Despite all the fan-fare in 2009, 'the real time web' was soon forgotten about. I suspect it was largely because of two problems:
- Real time applications only work if there is a sufficient critical mass of people available in 'real time'
- Does real time interaction makes sense for the application?
In contrast, Twitter's initial sweet spot was in helping people at conferences and events - a critical mass of people - interact and co-ordinate easily between each other. The use case has since broadened to include events beyond conference - such as uprisings in middle-eastern countries.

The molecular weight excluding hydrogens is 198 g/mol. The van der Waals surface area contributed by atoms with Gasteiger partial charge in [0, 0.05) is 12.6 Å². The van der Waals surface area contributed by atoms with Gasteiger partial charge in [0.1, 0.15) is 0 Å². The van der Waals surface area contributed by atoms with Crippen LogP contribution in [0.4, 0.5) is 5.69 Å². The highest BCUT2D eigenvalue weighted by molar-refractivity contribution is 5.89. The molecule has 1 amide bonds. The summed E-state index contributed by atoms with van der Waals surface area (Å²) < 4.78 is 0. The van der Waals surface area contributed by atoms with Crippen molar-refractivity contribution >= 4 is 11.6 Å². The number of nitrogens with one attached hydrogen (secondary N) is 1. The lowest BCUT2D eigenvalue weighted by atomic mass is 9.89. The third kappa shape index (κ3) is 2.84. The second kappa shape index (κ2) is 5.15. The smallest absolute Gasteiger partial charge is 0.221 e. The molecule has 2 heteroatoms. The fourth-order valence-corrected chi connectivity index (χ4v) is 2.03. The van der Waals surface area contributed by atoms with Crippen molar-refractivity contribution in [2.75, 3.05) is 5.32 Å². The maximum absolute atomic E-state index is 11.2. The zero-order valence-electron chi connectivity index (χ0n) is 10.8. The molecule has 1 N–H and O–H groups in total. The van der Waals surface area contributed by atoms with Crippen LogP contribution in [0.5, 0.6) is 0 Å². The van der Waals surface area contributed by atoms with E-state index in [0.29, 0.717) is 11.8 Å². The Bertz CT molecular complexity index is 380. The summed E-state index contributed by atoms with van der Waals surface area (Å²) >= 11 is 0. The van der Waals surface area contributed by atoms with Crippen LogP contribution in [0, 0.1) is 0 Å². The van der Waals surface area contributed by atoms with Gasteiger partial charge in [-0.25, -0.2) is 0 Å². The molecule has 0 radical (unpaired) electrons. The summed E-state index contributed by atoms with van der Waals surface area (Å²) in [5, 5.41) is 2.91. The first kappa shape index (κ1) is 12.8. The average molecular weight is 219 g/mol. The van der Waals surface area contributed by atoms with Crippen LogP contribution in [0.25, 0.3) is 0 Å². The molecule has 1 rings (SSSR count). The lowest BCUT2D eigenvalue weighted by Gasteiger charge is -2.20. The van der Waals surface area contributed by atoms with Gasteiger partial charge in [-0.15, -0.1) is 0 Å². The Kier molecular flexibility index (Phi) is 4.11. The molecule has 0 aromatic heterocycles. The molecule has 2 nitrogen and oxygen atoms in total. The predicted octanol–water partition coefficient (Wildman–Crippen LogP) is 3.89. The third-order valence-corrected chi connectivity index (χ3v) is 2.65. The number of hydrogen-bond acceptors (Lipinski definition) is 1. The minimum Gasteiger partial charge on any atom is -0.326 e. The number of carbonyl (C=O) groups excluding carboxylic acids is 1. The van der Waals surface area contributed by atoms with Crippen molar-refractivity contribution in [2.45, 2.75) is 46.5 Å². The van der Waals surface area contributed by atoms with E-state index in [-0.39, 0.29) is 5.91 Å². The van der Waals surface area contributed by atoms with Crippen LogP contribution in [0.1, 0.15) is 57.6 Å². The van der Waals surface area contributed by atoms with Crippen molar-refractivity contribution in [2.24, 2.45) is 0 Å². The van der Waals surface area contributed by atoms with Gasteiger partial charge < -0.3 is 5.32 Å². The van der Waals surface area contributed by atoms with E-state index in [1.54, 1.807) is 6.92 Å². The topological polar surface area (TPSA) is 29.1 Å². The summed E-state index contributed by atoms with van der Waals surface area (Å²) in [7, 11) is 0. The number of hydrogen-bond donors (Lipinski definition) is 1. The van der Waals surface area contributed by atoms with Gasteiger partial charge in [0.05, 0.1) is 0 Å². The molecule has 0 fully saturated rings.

Yet, the increasing popularity of smart-phones and Internet-enabled devices mean that people are increasingly becoming plugged in to the Internet constantly, rather then just when they sit by their desktop and open a web-browser. The first of the two problems for the failures in real time applications in 2009 - the availability of people to interact with - will soon disappear.
This leaves just the second problem - that of finding suitable applications. This, I believe, is the challenge and opportunity for the next generation of startups.